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The Georgina Marathon: a gamble that paid off in spades

Creating a new marathon during a pandemic requires guts, which the co-race directors have in spades

Photo by: Edison Yao

Training for a marathon in 12 weeks is possible with a good running base. How about building a new marathon from the ground up during a pandemic? That definitely requires confidence, to say the least. At the end of July, co-race directors Cindy Lewis-Caballero and Sandie Orlando received approval from the town of Georgina, on Ontario’s Lake Simcoe, to put together the inaugural Georgina Marathon and Half Marathon, to take place Oct. 17. Both knew that two months seemed like an impossible timeline, but the window of opportunity had finally opened, and they were going through it.

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Lewis-Caballero, a former pro triathlete, coach and chiropractor, had encouraged her athletes to continue training as if races weren’t cancelled, but the frustration with extended border closures and race cancellations was building. She decided it was time to create her own race.

“When I first mentioned putting together a race earlier in the year, Sandie was in, without hesitation,” Cindy says. “We pitched three different races until we got a yes from Georgina.”

Georgina Marathon co-race directors Sandie Orlando and Cindy Lewis-Caballero. Photo: Edison Yao

Orlando’s background in event production, communications and organizing kicked into high gear alongside Lewis-Caballero’s vision to make this race a Boston qualifier. First, they had to establish a route that could get the city’s approval for a permit. “Georgina’s Lake Drive is a familiar route for cyclists, so we knew runners would enjoy it too,” says Sandie. “Getting the road occupancy permit and traffic safety plan turned out to be a steep learning curve for us, and an expensive endeavour that we didn’t anticipate.”

Results from Ontario’s newest marathon

Launching registration before many of the details were in place was a leap of faith. With a short timeline and limited budget, marketing the race started as a social media and grassroots effort. They reached out to the running and multi-sport community to spread the word and started promoting their Boston qualifier as it was being made official. “That took a lot of courage,” says Lewis-Caballero. “We didn’t want to say it out loud until it was official, but it was obvious how important that was to attracting runners.” They pushed ahead with the town of Georgina for approvals, invested in the course measurement and had assurance from the course measurer, Peter Pimm, that it would be certified.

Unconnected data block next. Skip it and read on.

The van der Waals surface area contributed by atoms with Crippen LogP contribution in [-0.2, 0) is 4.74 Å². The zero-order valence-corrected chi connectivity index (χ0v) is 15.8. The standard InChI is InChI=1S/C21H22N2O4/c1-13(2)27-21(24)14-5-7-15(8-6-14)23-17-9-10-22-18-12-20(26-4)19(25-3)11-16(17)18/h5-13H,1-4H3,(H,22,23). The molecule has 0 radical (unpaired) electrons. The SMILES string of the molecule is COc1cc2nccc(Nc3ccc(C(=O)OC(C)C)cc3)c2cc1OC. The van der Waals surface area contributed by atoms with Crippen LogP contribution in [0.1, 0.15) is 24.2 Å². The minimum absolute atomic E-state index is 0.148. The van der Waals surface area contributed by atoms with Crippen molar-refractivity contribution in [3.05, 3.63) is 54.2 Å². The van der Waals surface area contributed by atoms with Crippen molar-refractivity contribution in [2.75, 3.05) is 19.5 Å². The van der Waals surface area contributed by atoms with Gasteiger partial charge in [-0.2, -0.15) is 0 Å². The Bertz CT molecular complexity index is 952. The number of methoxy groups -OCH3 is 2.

COVID protocols made simple things complicated and shaped how the race would ultimately be managed. The guidelines established by Athletics Ontario encouraged athletes to be self-supporting, but offering a race that’s fast, flat and scenic to appeal to runners looking for their Boston qualifier meant aid stations had to be approached carefully. “We drew on our background as triathletes and decided to offer a self-supported aid station like the special needs bags used in Ironman races,” says Orlando. “It turned out to be a popular option, and enabled runners to get fast times without being encumbered by hydration packs or fuel belts.” 

Packet pickup was also affected by COVID protocols, resulting in extra waivers, proof of vaccination, COVID screening and contact tracing requirements. Athletes were patient with the process in exchange for the opportunity to participate in a live race. 

Calling on other race directors for guidance proved how generous and well connected the community of athletes truly is. Their input was helpful for finding vendors and understanding how to manage logistics. Vendors shared their experience and came on board as supporters to help with keeping costs low. And sponsors came on board, even with the short time for visibility.

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Two people starting with a dream, a small budget and only 636 registered runners might not seem like much, but it felt like a great start to what the race directors hope will become a continuing legacy. The running community, friends and family showed up with their network for sponsors, volunteers and crew, and with everyone’s hard work, the event was a huge success. The town of Georgina has expressed interest in making the Georgina Marathon and Half Marathon an annual event, which means Lewis-Caballero and Orlando have time on their side for 2022.

“We were lucky, in a sense, that the pandemic created this opportunity for us to enter the world of race directing,” says Lewis-Caballero. “There was an appetite for a live race. We were small enough to take a chance on building something, and brave and crazy enough to do it. The smiles at the finish line made the roller coaster ride of putting this together worth every minute.”